Hong Kong students must learn about national security law, education minister Kevin Yeung says
He said forums would also be arranged to enhance public understanding of the law.
“Hong Kong is an inalienable part of China, and we have the responsibility to protect national security. The city has so far been unable to enact a national security law under Article 23, thus Beijing stepped in,” he said.
The education chief also said the invalidation of a question in the history paper of this year’s university entrance exam was not political interference.
Following an unprecedented request by his bureau, the council of the Hong Kong Examinations and Assessment Authority (HKEAA), a statutory body, on Thursday agreed to axe the controversial question, which asked candidates whether they agreed Japan “did more good than harm” to China between 1900 and 1945. Students wrote their answers based on two extracts of historical materials and their own knowledge.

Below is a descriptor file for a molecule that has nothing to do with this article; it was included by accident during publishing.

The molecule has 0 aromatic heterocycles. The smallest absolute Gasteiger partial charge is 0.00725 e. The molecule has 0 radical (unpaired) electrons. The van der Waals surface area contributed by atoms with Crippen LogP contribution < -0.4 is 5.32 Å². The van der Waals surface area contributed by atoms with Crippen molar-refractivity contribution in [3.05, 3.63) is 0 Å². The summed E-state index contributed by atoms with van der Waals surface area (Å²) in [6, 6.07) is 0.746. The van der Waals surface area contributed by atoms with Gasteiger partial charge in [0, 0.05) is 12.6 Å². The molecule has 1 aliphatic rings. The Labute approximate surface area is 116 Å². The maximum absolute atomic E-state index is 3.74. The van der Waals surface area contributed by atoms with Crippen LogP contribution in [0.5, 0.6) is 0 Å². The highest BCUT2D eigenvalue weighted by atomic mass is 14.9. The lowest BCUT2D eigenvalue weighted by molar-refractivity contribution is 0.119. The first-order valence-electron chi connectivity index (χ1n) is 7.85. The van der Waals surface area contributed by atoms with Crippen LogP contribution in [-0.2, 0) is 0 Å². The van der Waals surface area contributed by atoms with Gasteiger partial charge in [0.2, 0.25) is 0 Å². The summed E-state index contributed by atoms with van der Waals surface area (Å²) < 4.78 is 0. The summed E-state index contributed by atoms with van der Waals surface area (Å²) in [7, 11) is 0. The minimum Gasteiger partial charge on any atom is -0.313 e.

He said the bureau would have to review whether some “supervisions” should be carried out at some level before exams in the future.
Asked if more representatives from the bureau should be added in future to the committee that drafted exam questions, Yeung said they needed more time to consider that, while saying the exam authority, as an independent entity, could also choose whom it wanted to add.
Education sector lawmaker Ip Kin-yuen said he was worried that the bureau would further interfere in the independent role of the exam authorities.
“Does it mean that more people from the bureau would be able to comment on exam questions in future? This would greatly affect the independence and confidentiality of the authority,” he said.
Commenting on imparting education on the national security law, Ip said he was more concerned about whether students would be able to discuss or disagree with the topic.
“It is fine if it’s only the introduction of the law. But we are worried that once the law is enacted, the way of teaching would be affected. We are not sure if students would be allowed to discuss freely on the pros and cons of such a law,” he said.
Currently, HKEAA takes full responsibility for the membership of the moderate committee. The bureau said it had repeatedly requested in the past years to nominate members to join various subject committees, but it was up to the exam authority to decide on it.
According to the Education Bureau, one of its members was nominated to join the history exam committee in 2019, but he was not invited eventually.